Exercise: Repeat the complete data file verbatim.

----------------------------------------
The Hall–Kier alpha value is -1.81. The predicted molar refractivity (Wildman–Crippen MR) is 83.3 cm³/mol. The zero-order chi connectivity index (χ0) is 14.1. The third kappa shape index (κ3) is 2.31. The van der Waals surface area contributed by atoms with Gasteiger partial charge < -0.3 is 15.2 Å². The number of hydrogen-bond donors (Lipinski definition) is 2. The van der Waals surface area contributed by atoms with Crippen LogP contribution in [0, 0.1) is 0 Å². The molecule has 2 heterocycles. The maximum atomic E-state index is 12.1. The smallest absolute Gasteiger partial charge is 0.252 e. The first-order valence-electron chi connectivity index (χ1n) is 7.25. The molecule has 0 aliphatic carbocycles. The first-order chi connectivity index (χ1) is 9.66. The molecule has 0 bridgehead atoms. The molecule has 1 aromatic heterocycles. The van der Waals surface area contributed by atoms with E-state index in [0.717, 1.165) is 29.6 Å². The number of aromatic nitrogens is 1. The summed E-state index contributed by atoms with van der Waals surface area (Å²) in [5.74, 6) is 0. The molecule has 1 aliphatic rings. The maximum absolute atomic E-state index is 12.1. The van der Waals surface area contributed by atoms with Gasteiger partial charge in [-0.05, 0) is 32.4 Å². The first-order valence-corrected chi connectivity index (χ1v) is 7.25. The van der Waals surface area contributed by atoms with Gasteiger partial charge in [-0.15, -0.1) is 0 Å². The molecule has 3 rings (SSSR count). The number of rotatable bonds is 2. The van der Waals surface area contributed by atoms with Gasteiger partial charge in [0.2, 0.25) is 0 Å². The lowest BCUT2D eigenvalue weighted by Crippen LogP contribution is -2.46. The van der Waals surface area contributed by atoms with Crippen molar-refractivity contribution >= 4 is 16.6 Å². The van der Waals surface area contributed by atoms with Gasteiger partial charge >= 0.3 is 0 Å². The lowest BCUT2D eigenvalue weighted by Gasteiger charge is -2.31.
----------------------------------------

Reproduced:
The Hall–Kier alpha value is -1.81. The predicted molar refractivity (Wildman–Crippen MR) is 83.3 cm³/mol. The zero-order chi connectivity index (χ0) is 14.1. The third kappa shape index (κ3) is 2.31. The van der Waals surface area contributed by atoms with Gasteiger partial charge < -0.3 is 15.2 Å². The number of hydrogen-bond donors (Lipinski definition) is 2. The van der Waals surface area contributed by atoms with Crippen LogP contribution in [0, 0.1) is 0 Å². The molecule has 2 heterocycles. The maximum atomic E-state index is 12.1. The smallest absolute Gasteiger partial charge is 0.252 e. The first-order valence-electron chi connectivity index (χ1n) is 7.25. The molecule has 0 aliphatic carbocycles. The first-order chi connectivity index (χ1) is 9.66. The molecule has 0 bridgehead atoms. The molecule has 1 aromatic heterocycles. The van der Waals surface area contributed by atoms with E-state index in [0.717, 1.165) is 29.6 Å². The number of aromatic nitrogens is 1. The summed E-state index contributed by atoms with van der Waals surface area (Å²) in [5.74, 6) is 0. The molecule has 1 aliphatic rings. The maximum absolute atomic E-state index is 12.1. The van der Waals surface area contributed by atoms with Gasteiger partial charge in [-0.05, 0) is 32.4 Å². The first-order valence-corrected chi connectivity index (χ1v) is 7.25. The van der Waals surface area contributed by atoms with Gasteiger partial charge in [-0.15, -0.1) is 0 Å². The molecule has 3 rings (SSSR count). The number of rotatable bonds is 2. The van der Waals surface area contributed by atoms with Gasteiger partial charge in [0.2, 0.25) is 0 Å². The lowest BCUT2D eigenvalue weighted by Crippen LogP contribution is -2.46. The van der Waals surface area contributed by atoms with Crippen molar-refractivity contribution >= 4 is 16.6 Å². The van der Waals surface area contributed by atoms with Gasteiger partial charge >= 0.3 is 0 Å². The lowest BCUT2D eigenvalue weighted by Gasteiger charge is -2.31.